TCP/IP

Short for Transmission Control Protocol/Internet Protocol, TCP/IP also commonly abbreviated as TCP was developed in 1978 and driven by Bob Kahn and Vint Cerf. Today, TCP/IP is a language governing communications among all computers on the Internet.

TCP/IP is two separate protocols, TCP and IP, that are used together. The Internet Protocol standard dictates how packets of information are sent out over networks. IP has a packet-addressing method that lets any computer on the Internet forward a packet to another computer that is a step (or more) closer to the packet's recipient. The Transmission Control Protocol ensures the reliability of data transmission across Internet connected networks. TCP checks packets for errors and submits requests for re-transmissions if errors are found.

Three of the most common TCP/IP protocols used are:

  • HTTP - Used between a web client and a web server, for non-secure data transmissions. A web client (i.e. Internet browser on a computer) sends a request to a web server to view a web page. The web server receives that request and sends the web page information back to the web client.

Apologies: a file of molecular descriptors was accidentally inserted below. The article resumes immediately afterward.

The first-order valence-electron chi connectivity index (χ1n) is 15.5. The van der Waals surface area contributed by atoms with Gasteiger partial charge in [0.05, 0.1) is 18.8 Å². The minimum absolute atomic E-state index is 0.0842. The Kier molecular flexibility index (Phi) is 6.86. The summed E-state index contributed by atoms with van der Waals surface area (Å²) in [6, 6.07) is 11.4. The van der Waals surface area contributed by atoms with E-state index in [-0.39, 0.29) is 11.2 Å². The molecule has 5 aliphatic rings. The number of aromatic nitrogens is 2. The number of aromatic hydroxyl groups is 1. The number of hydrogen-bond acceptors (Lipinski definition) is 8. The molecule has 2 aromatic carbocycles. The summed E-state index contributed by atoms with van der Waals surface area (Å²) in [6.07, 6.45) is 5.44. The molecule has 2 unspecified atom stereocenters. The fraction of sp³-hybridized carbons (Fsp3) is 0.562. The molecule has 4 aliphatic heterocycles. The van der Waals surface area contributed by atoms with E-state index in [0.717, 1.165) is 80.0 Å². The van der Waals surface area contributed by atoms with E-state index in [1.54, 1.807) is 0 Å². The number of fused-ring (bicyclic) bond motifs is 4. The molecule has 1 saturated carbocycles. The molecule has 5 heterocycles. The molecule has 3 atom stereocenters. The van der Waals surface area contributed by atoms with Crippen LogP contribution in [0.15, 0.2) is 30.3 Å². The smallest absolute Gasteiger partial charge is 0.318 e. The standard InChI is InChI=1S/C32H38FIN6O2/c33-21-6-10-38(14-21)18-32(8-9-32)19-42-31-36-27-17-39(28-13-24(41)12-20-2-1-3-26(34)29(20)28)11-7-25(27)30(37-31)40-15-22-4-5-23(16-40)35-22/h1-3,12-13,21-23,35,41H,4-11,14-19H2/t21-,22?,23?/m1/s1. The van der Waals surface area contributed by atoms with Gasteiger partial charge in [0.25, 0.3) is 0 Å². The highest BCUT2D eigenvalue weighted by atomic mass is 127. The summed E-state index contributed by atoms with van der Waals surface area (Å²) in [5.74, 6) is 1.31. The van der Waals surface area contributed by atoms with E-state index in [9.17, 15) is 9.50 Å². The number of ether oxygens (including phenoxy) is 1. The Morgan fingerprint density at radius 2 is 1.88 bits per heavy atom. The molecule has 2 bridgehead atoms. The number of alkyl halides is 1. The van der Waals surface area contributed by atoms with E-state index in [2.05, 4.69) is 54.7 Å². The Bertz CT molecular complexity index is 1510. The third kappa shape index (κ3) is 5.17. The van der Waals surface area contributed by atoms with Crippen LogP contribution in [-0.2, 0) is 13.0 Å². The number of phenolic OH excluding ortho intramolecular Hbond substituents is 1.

• HTTPS - Used between a web client and a web server, for secure data transmissions. Often used for sending credit card transaction data or other private data from a web client (i.e. Internet browser on a computer) to a web server.
  • FTP - Used between two or more computers. One computer sends data to or receives data from another computer directly.

The TCP/IP address for a website or web server, is typically not easy to remember. To make it easier to remember, a domain name is used instead. For example, 69.72.169.241 is the IP address for the Computer Hope website and computerhope.com is the domain name. It is much easier to remember the computerhope.com domain name versus the 69.72.169.241 IP address.

Related pages

Also see: IP, IPX/SPX, NetBEUI, Network terms, Port, Protocol, UDP